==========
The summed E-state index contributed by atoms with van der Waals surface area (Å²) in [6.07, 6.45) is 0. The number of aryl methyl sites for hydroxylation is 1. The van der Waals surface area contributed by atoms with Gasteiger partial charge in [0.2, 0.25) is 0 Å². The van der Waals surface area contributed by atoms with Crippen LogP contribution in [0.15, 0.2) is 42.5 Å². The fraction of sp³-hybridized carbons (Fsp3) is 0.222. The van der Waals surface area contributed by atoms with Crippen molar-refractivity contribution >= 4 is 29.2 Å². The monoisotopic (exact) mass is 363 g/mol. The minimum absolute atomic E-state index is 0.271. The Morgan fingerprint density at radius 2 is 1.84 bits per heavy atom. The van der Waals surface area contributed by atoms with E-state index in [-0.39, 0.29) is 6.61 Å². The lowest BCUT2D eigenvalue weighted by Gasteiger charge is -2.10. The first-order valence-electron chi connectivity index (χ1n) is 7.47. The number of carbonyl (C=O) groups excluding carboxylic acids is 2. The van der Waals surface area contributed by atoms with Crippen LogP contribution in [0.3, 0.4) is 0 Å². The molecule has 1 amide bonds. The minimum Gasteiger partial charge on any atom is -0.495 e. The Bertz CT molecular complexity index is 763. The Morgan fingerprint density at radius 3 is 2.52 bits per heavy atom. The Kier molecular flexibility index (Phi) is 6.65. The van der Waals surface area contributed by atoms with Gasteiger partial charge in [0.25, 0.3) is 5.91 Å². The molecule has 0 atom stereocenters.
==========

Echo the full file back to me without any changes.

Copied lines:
The summed E-state index contributed by atoms with van der Waals surface area (Å²) in [6.07, 6.45) is 0. The number of aryl methyl sites for hydroxylation is 1. The van der Waals surface area contributed by atoms with Gasteiger partial charge in [0.2, 0.25) is 0 Å². The van der Waals surface area contributed by atoms with Crippen LogP contribution in [0.15, 0.2) is 42.5 Å². The fraction of sp³-hybridized carbons (Fsp3) is 0.222. The van der Waals surface area contributed by atoms with Crippen molar-refractivity contribution >= 4 is 29.2 Å². The monoisotopic (exact) mass is 363 g/mol. The minimum absolute atomic E-state index is 0.271. The Morgan fingerprint density at radius 2 is 1.84 bits per heavy atom. The van der Waals surface area contributed by atoms with E-state index in [-0.39, 0.29) is 6.61 Å². The lowest BCUT2D eigenvalue weighted by Gasteiger charge is -2.10. The first-order valence-electron chi connectivity index (χ1n) is 7.47. The number of carbonyl (C=O) groups excluding carboxylic acids is 2. The van der Waals surface area contributed by atoms with Crippen LogP contribution in [0.3, 0.4) is 0 Å². The molecule has 1 amide bonds. The minimum Gasteiger partial charge on any atom is -0.495 e. The Bertz CT molecular complexity index is 763. The Morgan fingerprint density at radius 3 is 2.52 bits per heavy atom. The Kier molecular flexibility index (Phi) is 6.65. The van der Waals surface area contributed by atoms with Gasteiger partial charge in [0.25, 0.3) is 5.91 Å². The molecule has 0 atom stereocenters.